This logic may be the basis for the AVUDRAHAM's explanation of the Gemara's distinction between a woman's obligation in Mitzvos Aseh she'Ein ha'Zeman Gerama and her exemption from Mitzvos Aseh sheha'Zeman Gerama. The Torah exempts a woman from Mitzvos Aseh sheha'Zeman Gerama so that she will be free to fulfill her other responsibilities towards her family and not be busy with Mitzvos which are limited to a certain time period. Similarly, an Eved Kena'ani is exempt from Mitzvos Aseh sheha'Zeman Gerama because he is subjugated to his master. The Torah exempts him from Mitzvos Aseh sheha'Zeman Gerama so that he will be free to fulfill his responsibilities towards his master.
According to the Avudraham, why are the Mitzvos of Tefilin and Tzitzis considered Mitzvos Aseh sheha'Zeman Gerama simply because they do not apply at night (or, in the case of Tefilin, on Shabbos)? When the Torah exempts a person from wearing Tefilin and Tzitzis at night, it does not limit the Mitzvah to a specific time period and thereby make it more difficult to fulfill. On the contrary, the Torah makes these Mitzvos easier to fulfill by exempting a person from the obligation to wear Tefilin and Tzitzis at night! The fact that these Mitzvos do not apply at night should not be a reason to exempt a woman from these Mitzvos. Why is a woman's exemption from Tefilin the source for a woman's exemption from all Mitzvos Aseh sheha'Zeman Gerama?
Moreover, in the case of Tzitzis no action is required of the woman at the time she fulfills the Mitzvah. She simply dons her shirt or cloak as usual (with Tzitzis tied to its corners). Why should her familial obligations prevent her from fulfilling this Mitzvah?
ANSWER: Perhaps the Mitzvah of Tefilin is comprised of two elements. The first element of the Mitzvah is that a person who wears Tefilin fulfills the Mitzvah, but he does not transgress a Mitzvah if he does not wear them (such as when he did not prepare himself by cleansing his body property, a prerequisite for wearing Tefilin; see TOSFOS to Rosh Hashanah 17a, DH Karkafta). This element of the Mitzvah of Tefilin is not affected by the fact that a woman has responsibilities towards her family, since her fulfillment of those responsibilities does not cause her to transgress the Mitzvah of Tefilin (because one who does not wear Tefilin transgresses no Mitzvah).
The second element of the Mitzvah of Tefilin is that a person must wear Tefilin at least once in his lifetime, and if he fails to do so he transgresses a Mitzvah (see RIF, Rosh Hashanah 17a). If the Mitzvah of Tefilin would apply on Shabbos and at night, a person could fulfill the Torah's Mitzvah to don Tefilin by wearing Tefilin a single time in his lifetime. If the Mitzvah of Tefilin does not apply on Shabbos or at night, Shabbos (or nighttime) divides each week (and each day) into a separate time period, such that each week (and day) has its own independent Mitzvah to wear Tefilin (see Beitzah 30b, "d'Mafseki Leilos"). Consequently, one fulfills the Mitzvah of Tefilin only by wearing them at least once each day. This explains why the Torah exempts women from this Mitzvah; since nighttime is not the time for the Mitzvah of Tefilin, it causes the Mitzvah to become limited to once a day and it is no longer a Mitzvah which can be fulfilled at any time.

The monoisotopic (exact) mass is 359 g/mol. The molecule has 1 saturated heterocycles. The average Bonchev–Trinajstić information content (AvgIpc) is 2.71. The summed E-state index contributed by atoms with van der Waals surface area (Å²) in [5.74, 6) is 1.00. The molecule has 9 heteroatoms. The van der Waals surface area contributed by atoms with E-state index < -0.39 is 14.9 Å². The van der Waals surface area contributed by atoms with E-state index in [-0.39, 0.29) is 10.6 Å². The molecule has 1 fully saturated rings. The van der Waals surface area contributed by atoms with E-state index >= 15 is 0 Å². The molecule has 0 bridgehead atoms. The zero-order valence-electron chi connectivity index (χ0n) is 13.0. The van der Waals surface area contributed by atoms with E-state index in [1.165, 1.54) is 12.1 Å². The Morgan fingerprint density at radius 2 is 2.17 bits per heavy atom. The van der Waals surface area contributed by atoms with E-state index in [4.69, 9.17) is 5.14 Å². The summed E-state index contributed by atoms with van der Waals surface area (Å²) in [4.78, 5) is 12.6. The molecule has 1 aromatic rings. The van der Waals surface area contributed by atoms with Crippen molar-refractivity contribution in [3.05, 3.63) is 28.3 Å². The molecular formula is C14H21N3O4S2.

Alternatively, the Torah exempts a woman even from the first part of the Mitzvah of Tefilin (that one fulfills a Mitzvah whenever he wears them) for the following reason. Perhaps the Torah exempts a woman not because she would be "overtaxed" if required to fulfill the Mitzvah, but rather because the Torah does not deem it necessary to obligate her in a Mitzvah which, practically, she cannot be expected to fulfill (because of her obligations to her family). A woman cannot be expected to fulfill the Mitzvah of Tefilin and all of her other responsibilities. Therefore, the Torah does not obligate a woman in the Mitzvah of Tefilin in the first place.
This approach, however, does not explain why a woman's responsibilities towards her family affect her obligation in the Mitzvah of Tzitzis. There is no Mitzvah to wear a four-cornered garment in order to wear Tzitzis. Moreover, wearing a garment with Tzitzis requires no more time or effort than wearing the same garment without Tzitzis. To fulfill the Mitzvah of Tzitzis, one simply dresses the way he normally dresses, but with a garment with Tzitzis tied to its corners. Although one must put forth effort into tying the Tzitzis to the garment in the first place, Tzitzis certainly may be tied at night even if nighttime is not the time to fulfill the Mitzvah of Tzitzis. A woman can tie Tzitzis onto her garment at any free time she has, at any time of day, when she is not fulfilling her other responsibilities. Since she does not have to do any extra action during the day in order to fulfill the Mitzvah of Tzitzis, why is she exempt?
Perhaps the answer is that a person does not think about his obligation to wear Tzitzis, or to do any other Mitzvah, except during the time in which he is obligated to do the Mitzvah. Therefore, the Torah does not expect a woman to think about tying the Tzitzis during the night if there is no obligation to wear them at night. (M. KORNFELD)